updated 5/6/2005 4:49:03 PM ET 2005-05-06T20:49:03

The first quarter of 2005 has seen a rapid expansion of the subscriber base for multi-channel television, according to the latest results from satellite and cable companies.

In recent years, the growth of satellite operators has often been at the expense of cable subscriber numbers. However, in the most recent quarter, cable subscribers have only fallen by about 21,000 but satellite subscribers have risen by 830,000.

According to Sanford Bernstein research, this suggests an annualized subscriber expansion rate of 3.6 percent, the most rapid growth in the past five years.

"This is a surprising or even shocking result given the maturity of the market," said Craig Moffett, analyst at Sanford Bernstein.

More than 80 percent of U.S. households subscribe to some form of multi-channel television. The number of household formations is growing at a pace of about 370,000 per quarter. "Faster housing starts and continued brisk home sales bolster the case for faster growth in the first quarter," Moffett said. He said improved technology to detect or deter illegal usage of satellite or cable services was increasing subscriber numbers.

On Thursday, Echostar Communications, the second-biggest satellite operator, announced 325,000 new subscribers in the first quarter. This followed an announcement this week by DirecTV the biggest satellite company, controlled by Rupert Murdoch's News Corp, of 505,000 new customers in its first quarter.

Charlie Ergen, chairman and chief executive of EchoStar, said it was particularly important to attract new customers with solid credit histories. "It is easy to get customers if they don't have social security numbers and don't have credit we could get 1 million a month. But you have to be very disciplined," he said, adding that competition was increasing from telephone companies. Cable companies, increasingly offering customers data and telephony services with video subscription, are reporting lower numbers of cancelled subscriptions, considered to be central to increasing profitability.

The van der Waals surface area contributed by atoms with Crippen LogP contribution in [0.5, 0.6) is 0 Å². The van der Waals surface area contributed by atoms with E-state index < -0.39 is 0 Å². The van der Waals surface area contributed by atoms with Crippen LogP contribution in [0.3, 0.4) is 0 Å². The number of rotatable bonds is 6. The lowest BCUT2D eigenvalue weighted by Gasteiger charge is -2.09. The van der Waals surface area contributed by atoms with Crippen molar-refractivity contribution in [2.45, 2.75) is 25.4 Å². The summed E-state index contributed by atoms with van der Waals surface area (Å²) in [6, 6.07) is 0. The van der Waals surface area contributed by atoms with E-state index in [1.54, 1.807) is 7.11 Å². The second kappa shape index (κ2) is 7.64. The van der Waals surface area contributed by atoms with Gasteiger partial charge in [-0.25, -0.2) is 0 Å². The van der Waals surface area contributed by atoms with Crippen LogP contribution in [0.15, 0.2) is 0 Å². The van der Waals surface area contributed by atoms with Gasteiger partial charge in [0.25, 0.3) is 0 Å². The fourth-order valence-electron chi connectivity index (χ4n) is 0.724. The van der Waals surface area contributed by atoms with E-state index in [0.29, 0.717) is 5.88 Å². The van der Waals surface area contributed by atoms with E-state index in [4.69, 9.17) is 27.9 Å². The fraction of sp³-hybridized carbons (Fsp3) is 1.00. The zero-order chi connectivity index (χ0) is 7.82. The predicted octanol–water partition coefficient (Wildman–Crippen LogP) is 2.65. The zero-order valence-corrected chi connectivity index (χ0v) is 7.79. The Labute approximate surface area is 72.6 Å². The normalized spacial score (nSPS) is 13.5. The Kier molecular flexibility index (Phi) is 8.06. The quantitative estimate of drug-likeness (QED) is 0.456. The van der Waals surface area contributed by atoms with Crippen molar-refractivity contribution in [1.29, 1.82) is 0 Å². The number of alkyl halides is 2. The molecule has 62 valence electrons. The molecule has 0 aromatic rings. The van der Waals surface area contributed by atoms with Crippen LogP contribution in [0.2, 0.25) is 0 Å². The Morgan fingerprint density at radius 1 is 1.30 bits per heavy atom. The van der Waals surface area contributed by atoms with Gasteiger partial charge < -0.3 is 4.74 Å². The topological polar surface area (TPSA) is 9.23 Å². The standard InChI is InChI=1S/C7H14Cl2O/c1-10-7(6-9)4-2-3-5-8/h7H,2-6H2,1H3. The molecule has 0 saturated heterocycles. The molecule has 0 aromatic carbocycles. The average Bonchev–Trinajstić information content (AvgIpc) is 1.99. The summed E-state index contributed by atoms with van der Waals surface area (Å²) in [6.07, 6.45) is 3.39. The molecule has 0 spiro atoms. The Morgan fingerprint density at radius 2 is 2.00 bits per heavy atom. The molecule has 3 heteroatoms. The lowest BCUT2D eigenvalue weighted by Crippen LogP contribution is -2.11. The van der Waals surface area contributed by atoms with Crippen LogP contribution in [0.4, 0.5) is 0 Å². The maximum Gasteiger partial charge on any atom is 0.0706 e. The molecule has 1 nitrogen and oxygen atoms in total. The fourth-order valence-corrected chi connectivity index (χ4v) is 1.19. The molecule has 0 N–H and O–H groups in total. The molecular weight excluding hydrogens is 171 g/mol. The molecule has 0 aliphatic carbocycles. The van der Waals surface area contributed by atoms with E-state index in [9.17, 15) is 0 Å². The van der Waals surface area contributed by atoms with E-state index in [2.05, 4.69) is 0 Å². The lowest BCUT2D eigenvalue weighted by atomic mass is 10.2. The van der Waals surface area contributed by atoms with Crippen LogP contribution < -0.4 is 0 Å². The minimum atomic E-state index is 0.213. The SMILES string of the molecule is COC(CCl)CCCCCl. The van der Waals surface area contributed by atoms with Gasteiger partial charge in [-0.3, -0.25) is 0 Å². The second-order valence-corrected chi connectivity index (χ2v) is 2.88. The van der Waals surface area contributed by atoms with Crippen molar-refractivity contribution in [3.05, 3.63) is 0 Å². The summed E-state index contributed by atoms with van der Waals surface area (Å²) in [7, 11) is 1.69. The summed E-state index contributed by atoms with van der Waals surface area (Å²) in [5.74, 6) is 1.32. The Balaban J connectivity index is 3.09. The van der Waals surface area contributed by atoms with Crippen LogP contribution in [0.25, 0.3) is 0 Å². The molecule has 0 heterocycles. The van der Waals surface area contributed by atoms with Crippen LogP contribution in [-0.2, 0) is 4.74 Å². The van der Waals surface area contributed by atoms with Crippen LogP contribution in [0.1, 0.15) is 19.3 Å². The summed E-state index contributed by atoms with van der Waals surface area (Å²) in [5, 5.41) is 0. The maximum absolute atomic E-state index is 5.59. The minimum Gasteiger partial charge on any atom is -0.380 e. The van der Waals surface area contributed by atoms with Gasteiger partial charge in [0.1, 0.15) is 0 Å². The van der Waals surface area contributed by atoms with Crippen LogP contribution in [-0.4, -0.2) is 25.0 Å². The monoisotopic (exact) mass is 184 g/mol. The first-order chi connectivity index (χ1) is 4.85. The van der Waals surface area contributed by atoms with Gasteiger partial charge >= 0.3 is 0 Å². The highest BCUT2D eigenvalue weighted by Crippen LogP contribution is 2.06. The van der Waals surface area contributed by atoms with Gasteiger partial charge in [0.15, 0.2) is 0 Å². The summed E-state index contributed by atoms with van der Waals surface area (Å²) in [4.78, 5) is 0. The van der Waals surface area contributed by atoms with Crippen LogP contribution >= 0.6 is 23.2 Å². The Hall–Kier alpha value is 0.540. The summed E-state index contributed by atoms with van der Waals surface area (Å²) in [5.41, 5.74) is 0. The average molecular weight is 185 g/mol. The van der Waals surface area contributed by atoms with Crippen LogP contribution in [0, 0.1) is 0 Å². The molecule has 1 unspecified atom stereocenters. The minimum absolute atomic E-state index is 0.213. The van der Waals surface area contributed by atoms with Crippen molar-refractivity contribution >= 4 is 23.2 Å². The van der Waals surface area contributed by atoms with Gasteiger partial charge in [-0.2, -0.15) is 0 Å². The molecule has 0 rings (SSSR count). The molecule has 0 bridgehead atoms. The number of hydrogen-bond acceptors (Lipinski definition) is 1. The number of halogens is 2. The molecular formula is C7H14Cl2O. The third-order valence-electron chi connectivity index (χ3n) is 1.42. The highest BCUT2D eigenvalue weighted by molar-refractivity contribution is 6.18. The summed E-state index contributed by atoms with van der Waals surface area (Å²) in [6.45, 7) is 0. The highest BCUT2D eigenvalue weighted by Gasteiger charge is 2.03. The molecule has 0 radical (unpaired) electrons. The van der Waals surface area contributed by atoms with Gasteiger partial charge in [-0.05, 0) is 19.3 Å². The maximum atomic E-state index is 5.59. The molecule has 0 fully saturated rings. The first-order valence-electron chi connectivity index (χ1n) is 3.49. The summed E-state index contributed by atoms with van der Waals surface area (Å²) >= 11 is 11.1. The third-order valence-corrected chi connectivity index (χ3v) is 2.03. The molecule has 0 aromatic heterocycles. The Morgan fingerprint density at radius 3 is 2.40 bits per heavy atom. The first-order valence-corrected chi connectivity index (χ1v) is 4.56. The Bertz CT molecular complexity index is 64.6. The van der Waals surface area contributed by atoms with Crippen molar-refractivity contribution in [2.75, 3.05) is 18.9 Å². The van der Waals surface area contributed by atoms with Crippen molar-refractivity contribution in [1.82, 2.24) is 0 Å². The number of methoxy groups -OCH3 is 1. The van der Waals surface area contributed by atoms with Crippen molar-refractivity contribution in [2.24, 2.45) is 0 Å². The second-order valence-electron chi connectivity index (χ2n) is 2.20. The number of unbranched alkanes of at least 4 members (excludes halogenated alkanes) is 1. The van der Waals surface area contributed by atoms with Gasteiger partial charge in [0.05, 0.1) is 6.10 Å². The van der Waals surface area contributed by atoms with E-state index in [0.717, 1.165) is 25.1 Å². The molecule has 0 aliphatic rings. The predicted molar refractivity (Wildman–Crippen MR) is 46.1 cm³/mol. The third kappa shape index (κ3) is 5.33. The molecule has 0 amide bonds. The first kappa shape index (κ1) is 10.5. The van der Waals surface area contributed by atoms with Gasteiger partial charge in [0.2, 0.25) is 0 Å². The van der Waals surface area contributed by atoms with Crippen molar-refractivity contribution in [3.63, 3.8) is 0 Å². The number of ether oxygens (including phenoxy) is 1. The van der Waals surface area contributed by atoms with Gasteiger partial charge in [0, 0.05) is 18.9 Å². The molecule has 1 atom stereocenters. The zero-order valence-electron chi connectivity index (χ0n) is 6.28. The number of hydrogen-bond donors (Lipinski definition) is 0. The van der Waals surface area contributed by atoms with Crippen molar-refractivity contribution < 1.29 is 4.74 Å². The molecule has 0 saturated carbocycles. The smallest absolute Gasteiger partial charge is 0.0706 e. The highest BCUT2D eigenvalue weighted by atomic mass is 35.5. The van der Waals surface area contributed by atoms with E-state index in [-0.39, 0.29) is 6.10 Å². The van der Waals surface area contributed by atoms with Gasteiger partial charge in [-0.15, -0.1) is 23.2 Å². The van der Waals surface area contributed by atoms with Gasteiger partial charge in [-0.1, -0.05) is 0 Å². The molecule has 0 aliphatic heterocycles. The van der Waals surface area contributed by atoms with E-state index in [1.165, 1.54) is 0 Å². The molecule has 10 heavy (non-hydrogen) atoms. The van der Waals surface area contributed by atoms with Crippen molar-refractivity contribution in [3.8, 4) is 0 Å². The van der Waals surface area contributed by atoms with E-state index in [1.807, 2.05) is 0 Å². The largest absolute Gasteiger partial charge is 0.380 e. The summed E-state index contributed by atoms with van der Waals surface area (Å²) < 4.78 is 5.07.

Comcast, the biggest cable operator, was the only one to report a sizeable loss in subscribers, with 26,000 net losses. Analysts said that could partly reflect the fact that Comcast was rolling out its telephony services later than rivals such as Time Warner.

Moffett said the rapid subscriber growth raised the question whether the businesses were becoming more cyclical. "This will become clearer if interest rates spike up," he said.

© The Financial Times Ltd 2013. "FT" and "Financial Times" are trademarks of the Financial Times.


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